Three things are sure to result from a trip to the Hawaiian islands: A strong urge to never leave, a fierce tan, and an obsession with all things coconut. This quintessentially tropical fruit fits well in Hawaii, not just because of the matching climate, but because it parallels the islands’ penchant for natural cures and cares. And with coconut being so multifaceted, its oil’s legacy is no mystery.
The good news: No need to pack your bags to take advantage of coconut, referred to by some as the “wonder fruit.” Coconut oil, extracted from the meat of the fruit, can be found in nearly all reaches of the U.S., distributed in markets by such companies as Spectrum (which produces an organic variety) and others. Its uses are many: For years, coconut oil has been put to work in cooking, skin care, hair care and recreational activities; that is, massage oil and the like.
Anyone who’s had the privilege of sampling food made with coconut ingredients knows that its taste is not easily rivaled. Coconut oil carries that same delectable effect, whether used for sautéing, baking or coating. For vegans, it’s the answer to many wishes and dreams; since it’s purely plant-derived, coconut oil is often used in place of butter or — ick — lard. Some like to use it unconventionally. For example, try replacing the truffle oil in this recipe for Autumn Spiced Popcorn with coconut oil, instead. The best part? Coconut oil is one of those treasured “good fats,” known to raise HDL, or good cholesterol.
We’ve all done it. How many times have we each visited a store, browsed the shampoo section, and smelled twelve different coconut-scented shampoos before shelling out $25 for one bottle? “Guilty!” cries the peanut gallery. Guess what? Typically running at less than $10 for a 14-ounce jar, organic coconut oil adds a natural, tropical scent to hair, without any additional chemicals that are sometimes found in store bought hair products. Coconut oil is often used as a pre-washing conditioner. Apply it to hair for 3-5 minutes, then rinse before shampooing. This conditioning treatment will help prevent the loss of proteins and moisture that often results after washing hair.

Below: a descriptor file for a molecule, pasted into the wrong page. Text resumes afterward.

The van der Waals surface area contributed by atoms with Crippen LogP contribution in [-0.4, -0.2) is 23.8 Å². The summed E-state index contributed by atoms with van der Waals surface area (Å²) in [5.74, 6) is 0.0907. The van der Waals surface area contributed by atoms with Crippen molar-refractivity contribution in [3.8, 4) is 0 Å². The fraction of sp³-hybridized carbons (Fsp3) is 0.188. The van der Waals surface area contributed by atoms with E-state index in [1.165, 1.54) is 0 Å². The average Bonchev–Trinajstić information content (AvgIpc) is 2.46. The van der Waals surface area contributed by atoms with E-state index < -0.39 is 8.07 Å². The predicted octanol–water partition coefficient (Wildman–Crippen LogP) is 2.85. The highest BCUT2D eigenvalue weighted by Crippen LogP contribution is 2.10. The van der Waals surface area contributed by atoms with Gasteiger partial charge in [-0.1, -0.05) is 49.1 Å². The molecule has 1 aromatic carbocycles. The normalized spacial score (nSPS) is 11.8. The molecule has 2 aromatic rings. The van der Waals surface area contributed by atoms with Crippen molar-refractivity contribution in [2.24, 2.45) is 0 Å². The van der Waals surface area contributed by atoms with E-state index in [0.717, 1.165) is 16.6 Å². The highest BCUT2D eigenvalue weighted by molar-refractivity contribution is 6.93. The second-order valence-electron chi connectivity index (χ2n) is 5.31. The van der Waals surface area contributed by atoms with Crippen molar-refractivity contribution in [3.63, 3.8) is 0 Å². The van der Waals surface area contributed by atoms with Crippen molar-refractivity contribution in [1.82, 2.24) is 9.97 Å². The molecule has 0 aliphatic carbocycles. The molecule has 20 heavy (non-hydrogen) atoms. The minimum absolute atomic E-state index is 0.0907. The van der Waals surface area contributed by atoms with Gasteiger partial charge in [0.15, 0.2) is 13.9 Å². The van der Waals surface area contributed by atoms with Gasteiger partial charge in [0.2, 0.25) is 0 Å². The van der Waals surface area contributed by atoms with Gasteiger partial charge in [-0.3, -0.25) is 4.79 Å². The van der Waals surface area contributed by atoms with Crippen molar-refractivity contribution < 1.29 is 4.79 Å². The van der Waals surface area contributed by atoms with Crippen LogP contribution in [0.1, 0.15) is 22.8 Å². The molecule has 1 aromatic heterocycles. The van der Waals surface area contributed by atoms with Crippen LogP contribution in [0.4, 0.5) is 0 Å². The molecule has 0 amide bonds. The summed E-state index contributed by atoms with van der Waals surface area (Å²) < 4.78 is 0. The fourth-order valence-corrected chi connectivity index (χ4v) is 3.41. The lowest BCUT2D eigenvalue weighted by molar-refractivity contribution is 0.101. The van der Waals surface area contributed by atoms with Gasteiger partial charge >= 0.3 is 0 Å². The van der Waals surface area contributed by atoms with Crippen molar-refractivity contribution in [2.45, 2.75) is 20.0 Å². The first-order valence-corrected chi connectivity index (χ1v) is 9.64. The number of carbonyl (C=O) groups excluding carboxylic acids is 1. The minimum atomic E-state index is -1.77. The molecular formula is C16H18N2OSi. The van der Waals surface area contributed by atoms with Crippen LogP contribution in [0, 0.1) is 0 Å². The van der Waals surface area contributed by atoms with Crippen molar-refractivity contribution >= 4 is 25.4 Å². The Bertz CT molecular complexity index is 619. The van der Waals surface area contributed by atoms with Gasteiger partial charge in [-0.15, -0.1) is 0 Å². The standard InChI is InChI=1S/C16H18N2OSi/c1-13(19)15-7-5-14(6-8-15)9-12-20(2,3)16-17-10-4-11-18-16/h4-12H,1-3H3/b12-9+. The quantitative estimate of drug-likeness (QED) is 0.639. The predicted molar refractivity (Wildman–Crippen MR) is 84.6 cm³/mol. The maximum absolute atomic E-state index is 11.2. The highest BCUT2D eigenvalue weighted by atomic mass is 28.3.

Like its sisters within the far-reaching oil family, coconut oil is one of the most valued forms of natural skin care. Similar to its hair care treatment, many apply coconut oil to the skin prior to bathing or showering to prevent the loss of moisture. However, it’s also commonly used in place of body lotion after bathing, often lasting longer than most store bought moisturizers and also providing an extra boost of antioxidants that, according to some studies, have been linked to preventing signs of aging skin. In moderation, coconut oil is a valuable supplement to facial moisturizers; adding just a drop to a daily dose of facial lotion can help create a better makeup base and more substantial moisture retention, particularly in dry, cold climates.
No two ways about it. Massage is a sensual experience. Granted, our muscles are the primary beneficiaries, but receiving a massage sparks all of our five senses, including the olfactory. Hence, certain scented oils are so frequently used in spa services. Coconut oil, though not typically requested within the walls of Aveda, can create a relaxing ambience and massage experience through its light, natural scent, habitually associated with such images as beaches and other tranquil, outdoor landscapes. And, while pleasing the sense of smell, massaging with coconut oil provides the aforementioned skin care benefits, as well.
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